The Jets wasted no time in the third period, however, with a Mathieu Perreault goal scored just 1:16 into the third period.
Patrik Laine added an empty-net goal late to seal the deal on a loss in Julien’s (second) debut with the Canadiens.
The goals against certainly had an element of Julien’s Bruins, too, with both their timing and the bad luck of missed assignments and bad plays with the puck that came with them.
But there were also more than a few things that served as a reminder that Julien does not have the weapons he did in Boston with this current Canadiens group. For one, the Habs could not win faceoffs to save their lives in this game. Only Torrey Mitchell, who won one of his two battles at the dot, had a faceoff percentage of 50% or higher, and as a team the Canadiens were a brutal 7-for-22 (32%) in attacking zone draws. (Where’s Patrice Bergeron when you need him?) And while the Bruins had plenty of close losses under Julien this year (15 of their 23 losses were either by one or two goals), this loss was unlike those in the sense that it didn’t come with the Canadiens dominating the puck, as they were out-attempted by the Jets 59-to-49, including an ugly 33-to-20 shot advantage that favored Winnipeg.
Canadiens netminder Carey Price made 30 saves in the losing effort.
With the loss, Julien’s 2016-17 record dropped to 26-24-6 between the Bruins and Canadiens.
|02.16.17 at 3:35 pm ET|
The NHL’s Department of Player Safety has a polarizing job.
It’s almost impossible to find a suspension that everyone has agreed with, and there are many in the league that feel that there are different sets of rules for different players based on their status as a top-six forward or defenseman versus a depth piece.
And the fallout of Red Wings forward Gustav Nyquist’s straight-up vicious spear to the face of Wild defenseman Jared Spurgeon last Sunday won’t help dispel that theory any time soon.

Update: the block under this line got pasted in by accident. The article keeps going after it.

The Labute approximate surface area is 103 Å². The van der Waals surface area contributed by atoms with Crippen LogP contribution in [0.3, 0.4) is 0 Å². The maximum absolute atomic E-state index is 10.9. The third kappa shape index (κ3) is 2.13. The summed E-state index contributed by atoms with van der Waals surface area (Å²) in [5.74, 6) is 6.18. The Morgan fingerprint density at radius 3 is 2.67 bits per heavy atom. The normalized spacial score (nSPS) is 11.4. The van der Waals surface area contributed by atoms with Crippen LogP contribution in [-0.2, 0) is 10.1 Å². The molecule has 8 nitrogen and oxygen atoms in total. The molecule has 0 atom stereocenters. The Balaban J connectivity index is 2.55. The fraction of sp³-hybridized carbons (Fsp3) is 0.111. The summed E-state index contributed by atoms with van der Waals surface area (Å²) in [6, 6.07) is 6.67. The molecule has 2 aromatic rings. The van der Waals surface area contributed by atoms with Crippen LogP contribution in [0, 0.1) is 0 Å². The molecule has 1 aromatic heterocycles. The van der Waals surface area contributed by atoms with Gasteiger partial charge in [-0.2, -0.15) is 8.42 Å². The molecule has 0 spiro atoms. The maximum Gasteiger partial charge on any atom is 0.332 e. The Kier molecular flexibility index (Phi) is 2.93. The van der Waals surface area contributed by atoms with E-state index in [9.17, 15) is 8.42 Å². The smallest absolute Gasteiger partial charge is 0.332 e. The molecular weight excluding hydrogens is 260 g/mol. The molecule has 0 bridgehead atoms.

In one of the more heinous slashes you’ll see this season, Nyquist tried to explain to the media that the incident was accidental, but later fessed up to the DoPS that he was going for a retaliatory slash/crosscheck, and was handed a six-game ban and fined over $158,000 (one that he will not appeal) for the incident.
“While we accept Nyquist’s explanation that he did not intend to spear an opponent in the face, there are two factors that elevate this incident to a level more serious than merely accidental or reckless,” the league’s disciplinary system explained. “First as Nyquist conceded he is attempting to use his stick in a retaliatory fashion. Second, no matter how he specifically intended to retaliate with his stick, Nyquist is completely responsible for using his stick to deliver a blow that was extremely dangerous and easily could have resulted in a major if not career-threatening injury.”
A malicious, potentially ‘career-threatening injury’ from the stick of somebody that’s twice scored at least 27 goals at this level is worth just six games. That obviously doesn’t sit well with those that feel they’ve overly punished given their role.
Insert Zac Rinaldo.
The agitating energy winger, who has five goals and two assists and just 20 minutes in penalties in 29 games for the P-Bruins this season, took to Twitter on Thursday to voice his displeasure with some of the perceived double standards with the league.
Not surprised https://t.co/mntVMEWnd1
— Zac Rinaldo (@RinaldoZac) February 16, 2017
I would be in jail https://t.co/wnbGCsl31E
— Zac Rinaldo (@RinaldoZac) February 16, 2017
On the surface, Rinaldo, who was placed on waivers and by all means banished to the AHL after another run-in that came with a five-game suspension for this hit on Lightning forward Cedric Paquette last season, is not wrong. The biggest difference though, is that this was Nyquist’s first incident, while Rinaldo has been suspended four times in his career.